5 3 Adopt a tracking/deactivation/remote wipe system Another level of security necessary for protecting ephi on a mobile device is anytime remote access to the device to know where it is, and to be able to remove data remotely if it has been compromised. This can be particularly important when a staff member s employment ends but still has ephi data on their personal devices. For tracking, any endpoint device (personal or company-issued) that can exchange your organization s ephi should be equipped with a GPS or similar tracking and locating mechanism, by which your IT team can locate the device with precision. Another desirable endpoint-device feature for your organizations security and HIPAA compliance is the ability to remotely wipe a device of critical data (such as ephi) either at a specific time by your administrators, or according to a time-based schedule, such as if the device hasn t synced with your network or your cloud-based endpoint-protection solution for a specified period of time. In addition to the extra PHI security such features offer your organization, implementing geo-location and remote-wipe functionality for all of your endpoint devices also helps bolster your organization s HIPAA compliance relaxing your HITECH breach-reporting obligations, for example. 4 Implement a Data Loss Prevention program A Data Loss Prevention (DLP) solution is an essential component of a covered entity s compliance with HIPAA s Security Rule, HITECH and related rules. For full compliance any DLP solution your organization implements will need to include at least the following two elements: Visibility into ephi content across several scenarios and devices Your DLP program will need to provide your IT and security teams visibility into the exchange of patient records and other PHI data across , mobile devices (personal and company-issued), peripheral storage and enterprise storage systems. Administrator control over ephi through the enforcement of encryption What is essential here for fully compliant ephi data management is that your organization has encryption procedures for patient data both in transit (sent by , text, fax) and in storage (on in-house servers, employee devices, or in cloud-based storage and online backup systems). In addition to codifying a series of processes to protect sensitive patient (and business) data, implementing the right DLP program also significantly improves your position with regard to the HIPAA Security Rule and HITECH by enabling you to detect breaches as they occur.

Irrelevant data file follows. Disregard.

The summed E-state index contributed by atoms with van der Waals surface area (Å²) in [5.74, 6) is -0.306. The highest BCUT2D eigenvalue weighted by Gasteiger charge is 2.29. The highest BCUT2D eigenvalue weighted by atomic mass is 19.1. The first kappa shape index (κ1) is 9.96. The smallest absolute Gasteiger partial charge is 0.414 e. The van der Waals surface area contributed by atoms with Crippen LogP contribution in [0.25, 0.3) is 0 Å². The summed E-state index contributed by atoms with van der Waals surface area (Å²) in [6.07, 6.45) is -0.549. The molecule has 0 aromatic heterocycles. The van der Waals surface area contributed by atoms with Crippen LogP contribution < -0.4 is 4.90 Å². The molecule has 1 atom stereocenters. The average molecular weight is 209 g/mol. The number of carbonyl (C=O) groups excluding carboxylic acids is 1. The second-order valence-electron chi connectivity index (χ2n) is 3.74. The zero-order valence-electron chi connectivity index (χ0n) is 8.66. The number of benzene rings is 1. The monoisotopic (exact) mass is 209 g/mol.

6 5 Maintain separation between personal and professional data on personal devices To the extent possible, it is smart practice to encourage your staff using their personal mobile devices for official business to create as many boundaries within those devices between personal and work-related data. For example, if your doctors and nurses use one program on their smart phone or tablet for personal s and a different program for work-related s, that minimizes the chances a clinician might leave a device in public view (such as on a restaurant table) with their personal open when an ephi-related message comes in where a third party might see it. The same process applies with text messaging apps, contact lists and even folders for storing files encourage your staff to maintain personal and work versions of both. Additionally, such policies will serve as ongoing reminders for your employees that the about a surgery appointment update, photo of a new patient s injury or other medical information are indeed ephi records and are indeed subject to HIPAA. This will encourage your employees to treat ephi data they exchange over their personal devices with greater care. 6 Balance employee productivity with IT control It s important when investigating new IT procedures that you keep in mind your organization s primary missions to operate successfully while providing outstanding care. Any new data-protection policies or solutions that you implement need to strike the right balance between allowing your team to better secure patient data, and allowing your staff the freedom and flexibility to perform at optimal levels. Here are a couple best practices to achieve that balance: Make sure your ephi security measures don t stifle your staff, or force them to look for work arounds to avoid them. As you plan to implement an endpoint-protection solution, make sure that installing, tracking and maintaining the solution on your employees devices doesn t get in their way. Such a solution should be easy to install, requiring little or no effort from your employees, and should continue to operate transparently in the background, continually protecting and securing their ephi data without needing any active participation from them. Establish compliance and productivity goals. An endpoint-protection solution or any other security tools that you implement will obviously need, at a minimum, to bring your organization into compliance with HIPAA s rules regarding PHI security. But why settle for the minimum? You should insist that your new solution also aid your clinicians in performing their jobs. The right solution will offer such productivity enhancements. As an example, mobile device security can also offer secure file sharing. An ER nurse could send a scanned result with a Doctor on Call who is on his way to the hospital. Instead of sending the image file as an attachment with both nurse and doctor using devices registered on the mobile device solution the nurse could send a link with a 24 hour expiration period to the doctor s device to securely share the information.